Support from China-owned companies signals ‘positive impact’ for non-animal testing methods – IIVS president

By Amanda Lim

- Last updated on GMT

IIVS hopes to get more support from China's cosmetic companies. ©GettyImages
IIVS hopes to get more support from China's cosmetic companies. ©GettyImages

Related tags Animal testing non-animal testing methods China

The Institute for In Vitro Sciences Inc (IIVS) believes the support from domestic cosmetic companies can help to further its cause to implement non-animal testing methods in China.

On June 22, the US-based non-profit organisation announced that it has received its first ever funding from a Chinese-owned and operated beauty tech company, Shenzhen Basixing Technology Co Ltd.

IIVS declined to disclose the funding amount it received from the cosmetics firm.

The funding will go towards the non-profit’s International Outreach Program in China where it works collaboratively with the National Institutes for Food and Drug Control (NIFDC) to transfer non-animal technologies to support the registration and supervision of cosmetics.

The organisation believes this signals a rising interest for non-animal test methods in China and the importance of the IIVS program to help implement them.

“To date, our outreach program has been funded primarily by multi-national companies. We are delighted that Shenzhen Basixing and Kitty Annie have chosen to demonstrate their commitment to non-animal testing with a contribution to our program,” ​said Erin Hill, president of IIVS.

Dr Zhi Pan, chief scientist at Shenzhen Basixing, added: “IIVS’ promotion of non-animal tests has brought real change to China and companies like ours will be able to avoid animal testing in the future. This supports the core values of our company. We are very proud to be the first Chinese company to support the mission of IIVS.”

Shenzhen Basixing Technology specialises on beauty technology and owns the beauty device brand Kitty Annie, which aims to meet the needs of generation Z consumers.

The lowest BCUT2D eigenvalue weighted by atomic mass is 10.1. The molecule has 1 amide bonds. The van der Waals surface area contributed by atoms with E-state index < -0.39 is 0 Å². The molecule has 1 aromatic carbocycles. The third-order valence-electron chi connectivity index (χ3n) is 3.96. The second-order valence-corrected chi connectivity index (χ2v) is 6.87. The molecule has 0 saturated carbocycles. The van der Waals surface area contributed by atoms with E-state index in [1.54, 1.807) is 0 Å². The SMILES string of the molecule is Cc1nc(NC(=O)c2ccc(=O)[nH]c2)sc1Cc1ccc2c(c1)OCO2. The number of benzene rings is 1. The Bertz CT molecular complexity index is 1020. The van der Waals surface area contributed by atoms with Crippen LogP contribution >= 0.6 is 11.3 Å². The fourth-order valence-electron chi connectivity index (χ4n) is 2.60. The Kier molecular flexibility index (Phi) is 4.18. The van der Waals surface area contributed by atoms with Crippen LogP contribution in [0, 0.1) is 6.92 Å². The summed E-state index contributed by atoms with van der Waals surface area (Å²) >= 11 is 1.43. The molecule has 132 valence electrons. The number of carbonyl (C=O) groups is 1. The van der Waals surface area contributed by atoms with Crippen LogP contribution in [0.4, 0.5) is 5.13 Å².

“We are a group of young people who have strong beliefs in science, technology and art. Through the combination of active cosmetics and devices, our goal is to provide a unique beauty experience with perceivable benefits for our consumers while promoting transparency and sustainability,”​ said Pan.

Hill told CosmeticsDesign-Asia ​that she hopes to see more domestic companies in furthering the interest in non-animal testing.

“Support from Chinese companies indicate their growing interest in these methods and also the positive impact our program is having in their country. Acceptance and availability of non-animal methods not only assists companies wishing to access the Chinese market. It also will help Chinese companies access foreign markets where animal testing has been banned.”

Updates on animal testing in China

IIVS has been working with China’s top regulatory agency responsible for cosmetics supervision to transfer non-animal test methods through outreach and training programs.

These training programs have helped to establish the national Key Laboratory for Animal Alternative Testing for Cosmetics at the Zhejiang Institute for food and drug control.

Regulatory acceptance of these methods will allow companies to register cosmetics without animal testing in the future.

This access means that Chinese companies will be able to export products to markets that prohibit animal testing of cosmetics such as those in the European Union (EU).

On June 26, China’s National Medical Products Administration (NMPA) published the final version of its Cosmetic Supervision and Administration Regulation (CSAR) which will take effect on January 1, 2021.

The new legislation includes measures to reduce some of the requirements of animal testing for beauty and personal care products that fall under the general cosmetics classification.

As of today, the NIFDC three non-animal testing methods and have several more under review.

Hill said IIVS will continue to support China’s efforts to introduce non-animal testing methods.

“We look forward to other supporting regulations which may indicate how non-animal methods may be used for the registration of cosmetics in China,”​ said Hill

“We will continue our program working with regulatory and industry scientists to learn about non-animal test methods. We will also engage with other stakeholders and groups, such as the Chinese Society of Toxicology, to support their programs around non-animal test methods.”

Related topics Regulation & Safety Sustainability

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